Monday, July 19, 2004

Over at The Leiter Reports, Brian Leiter makes some highly questionable claims.

Addressing whether economics is a science, Leiter writes:

[Economics] is better, perhaps, than astrology, but not much more predictively successful than common-sense psychology. It parlays a set of implausible and utterly unrealistic assumptions into tidy, mathematically-expressible theories that have little or no connection to reality...

The New Yorker uses the example of Nobel laureate Robert Lucas's anti-Keynesian theories attacking the ability of the Federal Reserve to affect the economy, theories that exerted a profound affect on public policy for some time. "[A] number of [subsequent] empirical studies" (55) disconfirmed them…. [other examples omitted].

I don't know whether economics is a science; it rather depends on what the definition of a science is, doesn't it? It strikes me as a silly question; economists stake their claim to truth on the empirical verification economic theories must ultimately undergo before being accepted, not on whether economics fits some (inherently arbitrary) definition.

As for parlaying a set of implausible and utterly unrealistic assumptions into mathematically-expressible theories: what in the world does Leiter think physicists and engineers do? I hate to be the one to break it to him, but every electrical device Leiter uses in his daily life makes a myriad of untrue assumptions about the real world - assumptions which hold only in an approximate sense - assumptions that were made because they are easy to deal with mathematically.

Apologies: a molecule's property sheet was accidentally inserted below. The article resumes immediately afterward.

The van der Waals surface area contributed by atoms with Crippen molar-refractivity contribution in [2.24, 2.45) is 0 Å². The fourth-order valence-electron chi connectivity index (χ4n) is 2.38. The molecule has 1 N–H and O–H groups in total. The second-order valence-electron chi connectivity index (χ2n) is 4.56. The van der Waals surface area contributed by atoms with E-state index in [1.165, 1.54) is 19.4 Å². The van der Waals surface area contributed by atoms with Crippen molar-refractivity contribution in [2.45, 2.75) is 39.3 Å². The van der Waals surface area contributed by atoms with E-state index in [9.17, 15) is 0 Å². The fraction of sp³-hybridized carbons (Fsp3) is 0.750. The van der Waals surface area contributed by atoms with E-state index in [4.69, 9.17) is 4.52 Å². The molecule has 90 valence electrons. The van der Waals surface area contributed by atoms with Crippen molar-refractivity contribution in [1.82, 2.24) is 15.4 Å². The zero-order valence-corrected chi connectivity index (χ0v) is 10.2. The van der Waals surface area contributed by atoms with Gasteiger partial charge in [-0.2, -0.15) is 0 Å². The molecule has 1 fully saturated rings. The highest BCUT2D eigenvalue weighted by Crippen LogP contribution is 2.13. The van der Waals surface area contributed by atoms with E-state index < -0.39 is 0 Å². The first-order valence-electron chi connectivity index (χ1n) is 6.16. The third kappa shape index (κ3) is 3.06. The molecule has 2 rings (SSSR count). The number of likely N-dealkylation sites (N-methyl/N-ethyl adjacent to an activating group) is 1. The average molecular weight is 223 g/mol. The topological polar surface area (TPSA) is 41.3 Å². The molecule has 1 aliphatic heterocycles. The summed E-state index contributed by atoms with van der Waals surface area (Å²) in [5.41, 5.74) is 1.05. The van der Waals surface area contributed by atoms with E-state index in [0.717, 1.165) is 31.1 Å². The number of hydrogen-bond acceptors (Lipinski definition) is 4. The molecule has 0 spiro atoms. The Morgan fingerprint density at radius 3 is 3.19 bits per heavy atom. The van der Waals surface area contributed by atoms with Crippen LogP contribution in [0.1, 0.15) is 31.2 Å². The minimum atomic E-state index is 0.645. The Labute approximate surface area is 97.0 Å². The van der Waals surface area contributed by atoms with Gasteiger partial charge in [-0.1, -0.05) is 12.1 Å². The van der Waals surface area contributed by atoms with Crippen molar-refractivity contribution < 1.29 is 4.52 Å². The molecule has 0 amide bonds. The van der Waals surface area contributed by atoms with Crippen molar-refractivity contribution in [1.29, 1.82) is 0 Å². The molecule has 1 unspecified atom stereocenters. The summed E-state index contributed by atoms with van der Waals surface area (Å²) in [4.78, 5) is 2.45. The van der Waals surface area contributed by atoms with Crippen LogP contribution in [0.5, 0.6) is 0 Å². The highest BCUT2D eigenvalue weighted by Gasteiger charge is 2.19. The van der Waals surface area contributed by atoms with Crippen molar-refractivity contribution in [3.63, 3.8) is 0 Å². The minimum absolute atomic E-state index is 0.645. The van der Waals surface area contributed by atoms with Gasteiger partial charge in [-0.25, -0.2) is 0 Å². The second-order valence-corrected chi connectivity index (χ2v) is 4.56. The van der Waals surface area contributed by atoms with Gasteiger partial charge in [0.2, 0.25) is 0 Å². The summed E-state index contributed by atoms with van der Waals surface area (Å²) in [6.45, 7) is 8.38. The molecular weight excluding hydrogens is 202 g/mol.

Not much more predictively successful than common-sense psychology? This is sheer nonsense. Its true that economists can't quite predict the phenomena they study as well as physicists ; however, to claim that they can do no better than any reasonable person equipped with common sense is rather ridiculous.

How fast will GDP grow next quarter? Different economists may give you different opinions. There will be a sizeable difference between the most optimistic and the most pessimistic estimate. The presence of this difference does not imply that one could do just as well by asking a random person endowed with common sense.

As for Lucas: shouldn't the example cited convince Leiter of the opposite, that economics is a science? A theoretically compelling theory was rejected because it disagreed with empirical data - that, to me, sounds quite similar to the vetting process employed by physicists to test their theories.


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